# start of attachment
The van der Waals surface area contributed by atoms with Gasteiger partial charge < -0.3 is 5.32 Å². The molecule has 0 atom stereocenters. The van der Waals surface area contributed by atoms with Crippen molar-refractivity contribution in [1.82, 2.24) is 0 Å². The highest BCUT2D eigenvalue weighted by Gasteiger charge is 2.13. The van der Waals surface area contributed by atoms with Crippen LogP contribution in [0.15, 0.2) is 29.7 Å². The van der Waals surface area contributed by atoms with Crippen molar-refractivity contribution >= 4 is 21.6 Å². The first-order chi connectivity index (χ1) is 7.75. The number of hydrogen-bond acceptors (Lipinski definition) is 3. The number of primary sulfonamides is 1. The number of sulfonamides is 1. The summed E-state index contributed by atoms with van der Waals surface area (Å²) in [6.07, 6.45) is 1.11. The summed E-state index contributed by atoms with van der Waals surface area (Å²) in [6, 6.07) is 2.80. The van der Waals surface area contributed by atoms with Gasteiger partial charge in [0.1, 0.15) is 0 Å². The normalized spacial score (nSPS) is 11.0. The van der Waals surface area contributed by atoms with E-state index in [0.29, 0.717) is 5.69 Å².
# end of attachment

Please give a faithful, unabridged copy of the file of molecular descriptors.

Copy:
The van der Waals surface area contributed by atoms with Gasteiger partial charge < -0.3 is 5.32 Å². The molecule has 0 atom stereocenters. The van der Waals surface area contributed by atoms with Crippen molar-refractivity contribution in [1.82, 2.24) is 0 Å². The highest BCUT2D eigenvalue weighted by Gasteiger charge is 2.13. The van der Waals surface area contributed by atoms with Crippen LogP contribution in [0.15, 0.2) is 29.7 Å². The van der Waals surface area contributed by atoms with Crippen molar-refractivity contribution >= 4 is 21.6 Å². The first-order chi connectivity index (χ1) is 7.75. The number of hydrogen-bond acceptors (Lipinski definition) is 3. The number of primary sulfonamides is 1. The number of sulfonamides is 1. The summed E-state index contributed by atoms with van der Waals surface area (Å²) in [6.07, 6.45) is 1.11. The summed E-state index contributed by atoms with van der Waals surface area (Å²) in [6, 6.07) is 2.80. The van der Waals surface area contributed by atoms with Gasteiger partial charge in [0.1, 0.15) is 0 Å². The normalized spacial score (nSPS) is 11.0. The van der Waals surface area contributed by atoms with E-state index in [0.29, 0.717) is 5.69 Å².